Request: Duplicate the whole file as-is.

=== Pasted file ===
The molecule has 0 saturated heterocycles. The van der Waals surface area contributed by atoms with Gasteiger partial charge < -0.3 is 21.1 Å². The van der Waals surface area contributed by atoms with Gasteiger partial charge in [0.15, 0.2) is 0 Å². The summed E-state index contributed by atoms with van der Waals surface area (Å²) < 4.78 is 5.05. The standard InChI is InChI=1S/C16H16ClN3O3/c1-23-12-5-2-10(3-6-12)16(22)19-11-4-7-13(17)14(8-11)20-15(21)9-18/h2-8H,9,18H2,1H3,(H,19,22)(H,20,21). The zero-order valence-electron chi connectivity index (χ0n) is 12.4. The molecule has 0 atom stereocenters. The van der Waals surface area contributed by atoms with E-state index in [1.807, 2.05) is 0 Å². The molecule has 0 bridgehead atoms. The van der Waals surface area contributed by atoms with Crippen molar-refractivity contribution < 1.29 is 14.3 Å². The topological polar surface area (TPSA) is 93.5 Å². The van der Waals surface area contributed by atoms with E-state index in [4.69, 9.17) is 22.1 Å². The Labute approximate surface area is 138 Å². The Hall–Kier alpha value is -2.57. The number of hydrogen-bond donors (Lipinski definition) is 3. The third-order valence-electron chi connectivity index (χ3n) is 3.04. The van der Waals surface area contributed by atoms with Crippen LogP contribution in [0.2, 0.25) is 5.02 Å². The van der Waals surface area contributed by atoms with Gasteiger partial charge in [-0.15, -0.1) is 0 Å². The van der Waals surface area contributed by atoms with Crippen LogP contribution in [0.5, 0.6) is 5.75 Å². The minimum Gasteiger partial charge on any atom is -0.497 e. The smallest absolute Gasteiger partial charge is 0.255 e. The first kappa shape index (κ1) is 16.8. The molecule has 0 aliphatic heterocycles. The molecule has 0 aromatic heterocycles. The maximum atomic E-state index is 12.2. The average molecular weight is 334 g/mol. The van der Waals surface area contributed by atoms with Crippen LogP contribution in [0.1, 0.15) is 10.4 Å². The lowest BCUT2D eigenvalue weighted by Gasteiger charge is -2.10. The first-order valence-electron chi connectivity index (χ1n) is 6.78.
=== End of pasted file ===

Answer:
The molecule has 0 saturated heterocycles. The van der Waals surface area contributed by atoms with Gasteiger partial charge < -0.3 is 21.1 Å². The van der Waals surface area contributed by atoms with Gasteiger partial charge in [0.15, 0.2) is 0 Å². The summed E-state index contributed by atoms with van der Waals surface area (Å²) < 4.78 is 5.05. The standard InChI is InChI=1S/C16H16ClN3O3/c1-23-12-5-2-10(3-6-12)16(22)19-11-4-7-13(17)14(8-11)20-15(21)9-18/h2-8H,9,18H2,1H3,(H,19,22)(H,20,21). The zero-order valence-electron chi connectivity index (χ0n) is 12.4. The molecule has 0 atom stereocenters. The van der Waals surface area contributed by atoms with E-state index in [1.807, 2.05) is 0 Å². The molecule has 0 bridgehead atoms. The van der Waals surface area contributed by atoms with Crippen molar-refractivity contribution < 1.29 is 14.3 Å². The topological polar surface area (TPSA) is 93.5 Å². The van der Waals surface area contributed by atoms with E-state index in [4.69, 9.17) is 22.1 Å². The Labute approximate surface area is 138 Å². The Hall–Kier alpha value is -2.57. The number of hydrogen-bond donors (Lipinski definition) is 3. The third-order valence-electron chi connectivity index (χ3n) is 3.04. The van der Waals surface area contributed by atoms with Crippen LogP contribution in [0.2, 0.25) is 5.02 Å². The van der Waals surface area contributed by atoms with Gasteiger partial charge in [-0.15, -0.1) is 0 Å². The van der Waals surface area contributed by atoms with Crippen LogP contribution in [0.5, 0.6) is 5.75 Å². The minimum Gasteiger partial charge on any atom is -0.497 e. The smallest absolute Gasteiger partial charge is 0.255 e. The first kappa shape index (κ1) is 16.8. The molecule has 0 aliphatic heterocycles. The molecule has 0 aromatic heterocycles. The maximum atomic E-state index is 12.2. The average molecular weight is 334 g/mol. The van der Waals surface area contributed by atoms with Crippen LogP contribution in [0.1, 0.15) is 10.4 Å². The lowest BCUT2D eigenvalue weighted by Gasteiger charge is -2.10. The first-order valence-electron chi connectivity index (χ1n) is 6.78.